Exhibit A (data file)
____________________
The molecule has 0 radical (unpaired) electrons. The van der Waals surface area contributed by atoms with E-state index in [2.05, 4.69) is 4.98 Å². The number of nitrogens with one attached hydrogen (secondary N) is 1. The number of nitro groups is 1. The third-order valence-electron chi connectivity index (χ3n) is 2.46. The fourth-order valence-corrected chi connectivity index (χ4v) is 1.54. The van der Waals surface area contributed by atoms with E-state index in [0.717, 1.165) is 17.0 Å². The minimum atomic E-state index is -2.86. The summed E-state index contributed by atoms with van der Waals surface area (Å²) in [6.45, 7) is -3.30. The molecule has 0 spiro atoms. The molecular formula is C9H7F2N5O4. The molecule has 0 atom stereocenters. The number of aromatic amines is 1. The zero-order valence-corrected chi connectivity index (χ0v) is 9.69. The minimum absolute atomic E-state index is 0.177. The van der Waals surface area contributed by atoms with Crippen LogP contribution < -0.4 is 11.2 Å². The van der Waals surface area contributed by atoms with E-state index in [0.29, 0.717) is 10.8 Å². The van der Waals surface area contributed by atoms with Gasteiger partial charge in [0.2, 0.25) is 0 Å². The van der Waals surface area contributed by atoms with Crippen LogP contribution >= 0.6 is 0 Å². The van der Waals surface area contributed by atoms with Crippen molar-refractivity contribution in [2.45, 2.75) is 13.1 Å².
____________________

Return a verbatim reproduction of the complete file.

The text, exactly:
The molecule has 0 radical (unpaired) electrons. The van der Waals surface area contributed by atoms with E-state index in [2.05, 4.69) is 4.98 Å². The number of nitrogens with one attached hydrogen (secondary N) is 1. The number of nitro groups is 1. The third-order valence-electron chi connectivity index (χ3n) is 2.46. The fourth-order valence-corrected chi connectivity index (χ4v) is 1.54. The van der Waals surface area contributed by atoms with E-state index in [0.717, 1.165) is 17.0 Å². The minimum atomic E-state index is -2.86. The summed E-state index contributed by atoms with van der Waals surface area (Å²) in [6.45, 7) is -3.30. The molecule has 0 spiro atoms. The molecular formula is C9H7F2N5O4. The molecule has 0 atom stereocenters. The number of aromatic amines is 1. The zero-order valence-corrected chi connectivity index (χ0v) is 9.69. The minimum absolute atomic E-state index is 0.177. The van der Waals surface area contributed by atoms with Crippen LogP contribution < -0.4 is 11.2 Å². The van der Waals surface area contributed by atoms with E-state index in [0.29, 0.717) is 10.8 Å². The van der Waals surface area contributed by atoms with Gasteiger partial charge in [0.2, 0.25) is 0 Å². The van der Waals surface area contributed by atoms with Crippen LogP contribution >= 0.6 is 0 Å². The van der Waals surface area contributed by atoms with Crippen molar-refractivity contribution in [2.45, 2.75) is 13.1 Å².